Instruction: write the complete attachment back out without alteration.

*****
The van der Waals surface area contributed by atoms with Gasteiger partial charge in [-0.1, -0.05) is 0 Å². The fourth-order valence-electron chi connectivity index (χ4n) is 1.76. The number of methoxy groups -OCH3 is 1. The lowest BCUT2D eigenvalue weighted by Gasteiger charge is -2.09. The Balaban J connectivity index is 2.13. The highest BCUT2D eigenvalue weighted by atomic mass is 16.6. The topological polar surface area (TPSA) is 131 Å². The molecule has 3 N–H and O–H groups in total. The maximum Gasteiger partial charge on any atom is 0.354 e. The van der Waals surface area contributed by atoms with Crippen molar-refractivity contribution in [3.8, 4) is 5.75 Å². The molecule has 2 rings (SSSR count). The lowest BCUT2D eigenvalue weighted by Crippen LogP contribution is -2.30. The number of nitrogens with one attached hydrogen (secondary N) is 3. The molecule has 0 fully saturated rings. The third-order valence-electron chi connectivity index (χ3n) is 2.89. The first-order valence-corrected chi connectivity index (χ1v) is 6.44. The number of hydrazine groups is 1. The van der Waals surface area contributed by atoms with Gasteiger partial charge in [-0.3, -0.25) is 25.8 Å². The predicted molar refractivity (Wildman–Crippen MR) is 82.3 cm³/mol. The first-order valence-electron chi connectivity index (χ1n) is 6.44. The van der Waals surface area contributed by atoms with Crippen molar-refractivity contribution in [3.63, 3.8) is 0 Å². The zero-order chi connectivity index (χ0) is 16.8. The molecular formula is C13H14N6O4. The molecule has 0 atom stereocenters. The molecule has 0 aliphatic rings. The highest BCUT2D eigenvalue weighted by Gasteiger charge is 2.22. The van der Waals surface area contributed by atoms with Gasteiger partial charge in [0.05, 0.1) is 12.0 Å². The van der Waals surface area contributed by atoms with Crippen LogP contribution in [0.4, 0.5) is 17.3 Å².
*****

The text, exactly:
The van der Waals surface area contributed by atoms with Gasteiger partial charge in [-0.1, -0.05) is 0 Å². The fourth-order valence-electron chi connectivity index (χ4n) is 1.76. The number of methoxy groups -OCH3 is 1. The lowest BCUT2D eigenvalue weighted by Gasteiger charge is -2.09. The Balaban J connectivity index is 2.13. The highest BCUT2D eigenvalue weighted by atomic mass is 16.6. The topological polar surface area (TPSA) is 131 Å². The molecule has 3 N–H and O–H groups in total. The maximum Gasteiger partial charge on any atom is 0.354 e. The van der Waals surface area contributed by atoms with Crippen molar-refractivity contribution in [3.8, 4) is 5.75 Å². The molecule has 2 rings (SSSR count). The lowest BCUT2D eigenvalue weighted by Crippen LogP contribution is -2.30. The number of nitrogens with one attached hydrogen (secondary N) is 3. The molecule has 0 fully saturated rings. The third-order valence-electron chi connectivity index (χ3n) is 2.89. The first-order valence-corrected chi connectivity index (χ1v) is 6.44. The number of hydrazine groups is 1. The van der Waals surface area contributed by atoms with Gasteiger partial charge in [-0.3, -0.25) is 25.8 Å². The predicted molar refractivity (Wildman–Crippen MR) is 82.3 cm³/mol. The first-order valence-electron chi connectivity index (χ1n) is 6.44. The van der Waals surface area contributed by atoms with Crippen molar-refractivity contribution in [3.63, 3.8) is 0 Å². The zero-order chi connectivity index (χ0) is 16.8. The molecular formula is C13H14N6O4. The molecule has 0 atom stereocenters. The molecule has 0 aliphatic rings. The highest BCUT2D eigenvalue weighted by Gasteiger charge is 2.22. The van der Waals surface area contributed by atoms with Gasteiger partial charge in [0.05, 0.1) is 12.0 Å². The van der Waals surface area contributed by atoms with Crippen LogP contribution in [0.4, 0.5) is 17.3 Å².